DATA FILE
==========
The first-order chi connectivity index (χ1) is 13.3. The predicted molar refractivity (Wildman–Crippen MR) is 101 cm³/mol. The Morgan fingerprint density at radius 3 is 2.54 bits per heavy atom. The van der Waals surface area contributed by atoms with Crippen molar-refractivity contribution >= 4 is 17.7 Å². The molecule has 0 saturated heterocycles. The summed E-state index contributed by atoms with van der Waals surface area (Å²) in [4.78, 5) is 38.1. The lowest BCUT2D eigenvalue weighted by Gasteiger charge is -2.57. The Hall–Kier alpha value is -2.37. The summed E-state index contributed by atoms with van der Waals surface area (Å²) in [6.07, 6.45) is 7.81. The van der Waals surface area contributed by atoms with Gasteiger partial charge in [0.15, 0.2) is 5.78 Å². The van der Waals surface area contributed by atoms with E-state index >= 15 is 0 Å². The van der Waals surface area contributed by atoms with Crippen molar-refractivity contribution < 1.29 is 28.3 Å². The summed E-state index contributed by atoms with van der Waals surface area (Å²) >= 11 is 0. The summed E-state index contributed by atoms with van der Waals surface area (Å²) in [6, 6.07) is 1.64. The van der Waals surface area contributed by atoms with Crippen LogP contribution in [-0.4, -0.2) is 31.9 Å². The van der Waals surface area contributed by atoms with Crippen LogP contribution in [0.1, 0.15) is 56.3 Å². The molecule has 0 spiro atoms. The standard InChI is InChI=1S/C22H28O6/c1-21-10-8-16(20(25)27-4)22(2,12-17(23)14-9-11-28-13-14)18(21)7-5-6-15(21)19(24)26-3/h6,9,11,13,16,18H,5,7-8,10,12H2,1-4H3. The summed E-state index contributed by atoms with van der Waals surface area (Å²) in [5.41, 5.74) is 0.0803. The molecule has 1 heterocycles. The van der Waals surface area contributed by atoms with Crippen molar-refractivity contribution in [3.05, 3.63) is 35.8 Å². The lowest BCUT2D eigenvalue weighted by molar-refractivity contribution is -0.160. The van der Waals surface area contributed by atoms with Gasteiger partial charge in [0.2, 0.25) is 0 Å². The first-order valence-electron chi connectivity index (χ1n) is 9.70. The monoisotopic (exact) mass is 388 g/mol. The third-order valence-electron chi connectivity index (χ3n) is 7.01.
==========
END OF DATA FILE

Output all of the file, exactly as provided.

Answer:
The first-order chi connectivity index (χ1) is 13.3. The predicted molar refractivity (Wildman–Crippen MR) is 101 cm³/mol. The Morgan fingerprint density at radius 3 is 2.54 bits per heavy atom. The van der Waals surface area contributed by atoms with Crippen molar-refractivity contribution >= 4 is 17.7 Å². The molecule has 0 saturated heterocycles. The summed E-state index contributed by atoms with van der Waals surface area (Å²) in [4.78, 5) is 38.1. The lowest BCUT2D eigenvalue weighted by Gasteiger charge is -2.57. The Hall–Kier alpha value is -2.37. The summed E-state index contributed by atoms with van der Waals surface area (Å²) in [6.07, 6.45) is 7.81. The van der Waals surface area contributed by atoms with Gasteiger partial charge in [0.15, 0.2) is 5.78 Å². The van der Waals surface area contributed by atoms with E-state index >= 15 is 0 Å². The van der Waals surface area contributed by atoms with Crippen molar-refractivity contribution < 1.29 is 28.3 Å². The summed E-state index contributed by atoms with van der Waals surface area (Å²) >= 11 is 0. The summed E-state index contributed by atoms with van der Waals surface area (Å²) in [6, 6.07) is 1.64. The van der Waals surface area contributed by atoms with Crippen LogP contribution in [-0.4, -0.2) is 31.9 Å². The van der Waals surface area contributed by atoms with Crippen LogP contribution in [0.1, 0.15) is 56.3 Å². The molecule has 0 spiro atoms. The standard InChI is InChI=1S/C22H28O6/c1-21-10-8-16(20(25)27-4)22(2,12-17(23)14-9-11-28-13-14)18(21)7-5-6-15(21)19(24)26-3/h6,9,11,13,16,18H,5,7-8,10,12H2,1-4H3. The summed E-state index contributed by atoms with van der Waals surface area (Å²) in [5.41, 5.74) is 0.0803. The molecule has 1 heterocycles. The van der Waals surface area contributed by atoms with Crippen molar-refractivity contribution in [3.05, 3.63) is 35.8 Å². The lowest BCUT2D eigenvalue weighted by molar-refractivity contribution is -0.160. The van der Waals surface area contributed by atoms with Gasteiger partial charge in [0.2, 0.25) is 0 Å². The first-order valence-electron chi connectivity index (χ1n) is 9.70. The monoisotopic (exact) mass is 388 g/mol. The third-order valence-electron chi connectivity index (χ3n) is 7.01.